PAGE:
For University of Tennessee senior Philip Baites, it’s not the destination, it’s the journey that counts. 

“I was really looking forward to the adventure and the opportunity to be in a new place,” Baites said.

His eye for travel and adventure led him to the experience of a lifetime when he spent an entire school year abroad in Morocco. For nine months, he studied Arabic, explored the countryside and lived with a Moroccan host family. He captured his memories through a camera lens, strumming along to an original song in a five-minute short film, titled “Tangier to Casablanca.” It’s since become a top finalist in a national film competition through the IES Abroad Film Festival.

The film opens and ends with a train, symbolic of Baites’s experience overseas.

“When I wanted to write the song and the lyrics, as well as the film, I realized that the train was the best symbol of the journey I was on,” he said. “Not just the sights and the people I was seeing but the people I was meeting, interacting with and all the experiences I was having.”

Baites said though he appreciated the places he visited and the lessons he learned in Morocco, it was the human connection that left the greatest impact. He credits the relationships he built for making his trip most memorable.

When his foster mother endured a loss during his stay, Baites said he felt the pain, too. Her story, paired with the UT student’s self-written lyrics and melody, became the subject of his now award-contending video.

“Two months into my journey, her father passed away and when I thought about doing the film, I really wanted to honor her, feature her, and tell her story,” Baites said. “And when I thought about the lyrics I had written for my song, I realized when taken from her perspective, they really take on a deeper meaning.”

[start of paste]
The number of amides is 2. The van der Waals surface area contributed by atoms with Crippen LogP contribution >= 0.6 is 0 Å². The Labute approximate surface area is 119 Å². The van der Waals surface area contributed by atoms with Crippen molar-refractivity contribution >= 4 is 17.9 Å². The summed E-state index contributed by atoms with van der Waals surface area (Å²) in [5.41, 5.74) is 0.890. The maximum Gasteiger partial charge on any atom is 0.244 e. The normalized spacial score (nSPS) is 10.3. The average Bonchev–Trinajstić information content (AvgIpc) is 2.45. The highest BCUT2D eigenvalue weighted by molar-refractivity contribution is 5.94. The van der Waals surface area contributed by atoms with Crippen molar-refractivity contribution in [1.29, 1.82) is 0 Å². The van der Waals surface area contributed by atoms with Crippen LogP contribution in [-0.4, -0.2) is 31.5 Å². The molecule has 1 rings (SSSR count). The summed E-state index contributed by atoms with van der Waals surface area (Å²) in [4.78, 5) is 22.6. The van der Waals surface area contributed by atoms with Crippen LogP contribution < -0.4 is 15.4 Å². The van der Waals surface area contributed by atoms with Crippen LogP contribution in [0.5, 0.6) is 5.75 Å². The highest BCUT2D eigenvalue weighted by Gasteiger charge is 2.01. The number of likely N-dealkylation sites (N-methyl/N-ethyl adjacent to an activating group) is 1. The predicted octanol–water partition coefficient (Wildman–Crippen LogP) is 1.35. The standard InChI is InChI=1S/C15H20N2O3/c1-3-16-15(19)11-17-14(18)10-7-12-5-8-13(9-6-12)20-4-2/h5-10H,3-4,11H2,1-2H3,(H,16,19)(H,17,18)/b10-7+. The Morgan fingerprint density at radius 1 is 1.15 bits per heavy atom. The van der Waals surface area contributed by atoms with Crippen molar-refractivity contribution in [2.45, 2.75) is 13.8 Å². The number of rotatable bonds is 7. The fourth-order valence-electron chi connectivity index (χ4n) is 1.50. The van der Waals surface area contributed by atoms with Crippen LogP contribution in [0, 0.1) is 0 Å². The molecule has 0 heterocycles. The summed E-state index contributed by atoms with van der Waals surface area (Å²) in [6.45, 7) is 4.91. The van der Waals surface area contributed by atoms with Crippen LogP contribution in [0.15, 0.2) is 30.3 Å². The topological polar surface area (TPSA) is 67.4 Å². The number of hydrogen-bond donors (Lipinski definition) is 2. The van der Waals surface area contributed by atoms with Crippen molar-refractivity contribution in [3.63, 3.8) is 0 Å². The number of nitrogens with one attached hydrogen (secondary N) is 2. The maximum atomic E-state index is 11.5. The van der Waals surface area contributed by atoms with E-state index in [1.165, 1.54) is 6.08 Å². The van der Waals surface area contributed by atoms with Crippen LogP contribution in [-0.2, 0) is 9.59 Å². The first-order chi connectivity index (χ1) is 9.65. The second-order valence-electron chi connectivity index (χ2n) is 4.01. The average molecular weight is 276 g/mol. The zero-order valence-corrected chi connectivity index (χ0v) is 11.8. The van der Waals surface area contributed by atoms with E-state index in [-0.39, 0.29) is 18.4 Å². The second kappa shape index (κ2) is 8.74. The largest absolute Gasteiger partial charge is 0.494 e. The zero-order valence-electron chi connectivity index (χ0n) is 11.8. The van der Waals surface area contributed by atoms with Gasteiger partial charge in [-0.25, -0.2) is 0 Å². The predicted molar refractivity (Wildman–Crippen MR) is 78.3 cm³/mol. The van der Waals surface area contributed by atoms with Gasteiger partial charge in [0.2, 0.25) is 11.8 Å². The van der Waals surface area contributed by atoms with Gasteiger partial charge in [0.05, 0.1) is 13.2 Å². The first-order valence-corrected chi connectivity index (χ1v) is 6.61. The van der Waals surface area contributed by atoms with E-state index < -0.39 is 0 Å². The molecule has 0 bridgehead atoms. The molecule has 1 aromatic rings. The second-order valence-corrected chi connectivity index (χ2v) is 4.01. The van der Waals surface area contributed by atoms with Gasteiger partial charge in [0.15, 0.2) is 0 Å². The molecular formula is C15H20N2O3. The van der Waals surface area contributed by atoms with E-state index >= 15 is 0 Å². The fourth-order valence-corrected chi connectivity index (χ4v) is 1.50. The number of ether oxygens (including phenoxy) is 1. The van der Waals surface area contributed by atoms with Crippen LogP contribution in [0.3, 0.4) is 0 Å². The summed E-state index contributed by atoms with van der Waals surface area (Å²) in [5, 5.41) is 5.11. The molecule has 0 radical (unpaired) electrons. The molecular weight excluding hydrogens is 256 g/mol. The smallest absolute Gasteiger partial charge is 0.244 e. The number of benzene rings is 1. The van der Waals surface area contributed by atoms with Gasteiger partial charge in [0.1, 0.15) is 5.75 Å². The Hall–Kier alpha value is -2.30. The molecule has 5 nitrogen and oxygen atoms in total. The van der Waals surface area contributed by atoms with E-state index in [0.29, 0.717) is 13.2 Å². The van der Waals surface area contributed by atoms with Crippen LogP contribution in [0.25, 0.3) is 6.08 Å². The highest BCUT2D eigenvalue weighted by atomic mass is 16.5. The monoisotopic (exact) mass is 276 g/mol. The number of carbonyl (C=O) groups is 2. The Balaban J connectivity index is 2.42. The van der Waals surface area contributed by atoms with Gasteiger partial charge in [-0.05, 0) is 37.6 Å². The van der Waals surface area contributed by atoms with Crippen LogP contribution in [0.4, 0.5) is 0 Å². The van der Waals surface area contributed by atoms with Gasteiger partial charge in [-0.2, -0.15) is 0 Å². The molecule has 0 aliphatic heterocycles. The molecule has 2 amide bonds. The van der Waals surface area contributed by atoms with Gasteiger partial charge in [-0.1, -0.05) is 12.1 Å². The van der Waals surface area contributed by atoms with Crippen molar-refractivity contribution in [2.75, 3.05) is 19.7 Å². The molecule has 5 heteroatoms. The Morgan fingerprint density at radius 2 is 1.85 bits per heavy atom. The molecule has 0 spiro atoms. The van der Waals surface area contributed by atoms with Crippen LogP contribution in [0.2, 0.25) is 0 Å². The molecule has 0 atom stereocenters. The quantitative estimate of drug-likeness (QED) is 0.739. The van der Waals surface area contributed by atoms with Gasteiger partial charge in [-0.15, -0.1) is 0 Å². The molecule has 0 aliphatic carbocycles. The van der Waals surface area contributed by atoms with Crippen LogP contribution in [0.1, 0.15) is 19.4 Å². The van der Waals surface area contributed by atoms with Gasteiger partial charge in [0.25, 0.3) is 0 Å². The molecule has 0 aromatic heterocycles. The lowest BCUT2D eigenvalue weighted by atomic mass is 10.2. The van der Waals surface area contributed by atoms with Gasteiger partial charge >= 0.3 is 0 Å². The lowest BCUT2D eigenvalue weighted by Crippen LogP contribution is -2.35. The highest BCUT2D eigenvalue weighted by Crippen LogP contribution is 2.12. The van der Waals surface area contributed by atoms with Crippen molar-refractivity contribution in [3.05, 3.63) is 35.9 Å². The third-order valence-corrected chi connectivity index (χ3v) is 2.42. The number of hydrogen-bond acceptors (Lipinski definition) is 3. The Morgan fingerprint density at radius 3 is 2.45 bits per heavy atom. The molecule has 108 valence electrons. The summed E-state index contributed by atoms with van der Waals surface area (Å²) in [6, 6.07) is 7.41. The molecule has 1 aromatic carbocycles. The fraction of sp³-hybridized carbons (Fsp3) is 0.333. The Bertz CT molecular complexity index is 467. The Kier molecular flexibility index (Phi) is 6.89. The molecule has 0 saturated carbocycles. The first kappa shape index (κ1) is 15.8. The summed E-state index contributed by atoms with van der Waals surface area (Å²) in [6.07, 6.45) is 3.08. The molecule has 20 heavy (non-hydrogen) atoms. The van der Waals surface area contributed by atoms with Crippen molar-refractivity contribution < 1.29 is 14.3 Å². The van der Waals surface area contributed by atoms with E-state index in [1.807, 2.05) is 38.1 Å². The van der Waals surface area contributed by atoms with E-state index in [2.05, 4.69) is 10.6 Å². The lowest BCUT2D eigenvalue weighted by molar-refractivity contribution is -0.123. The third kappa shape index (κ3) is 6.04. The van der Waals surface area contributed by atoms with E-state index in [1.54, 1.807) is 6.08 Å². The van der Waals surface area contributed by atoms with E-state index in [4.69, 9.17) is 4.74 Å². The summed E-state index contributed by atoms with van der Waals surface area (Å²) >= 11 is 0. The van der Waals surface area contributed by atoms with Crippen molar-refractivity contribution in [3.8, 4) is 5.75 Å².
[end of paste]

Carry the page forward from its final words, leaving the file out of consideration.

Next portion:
Baites wrote the story and produced the music showcased in the film, even directing the cast, shooting the video, and editing the final product. He said the short-film serves as a tribute to the people he met along his journey and offers an important message to audiences around the world.

“I really want people to take away that in the end, it’s not the places or the sights seen that have the lasting impact on us, it’s the people,” Baites said. “That was certainly my case.”

Film critics narrowed the nearly 100 film submissions down to the top three, one of which being Baites’ project: “Tangier to Casablanca.” Now, his fate is left in the hands of the public.

To help Baites’ film win the national competition, you can vote for his video here. The winner will receive a $1,500 prize.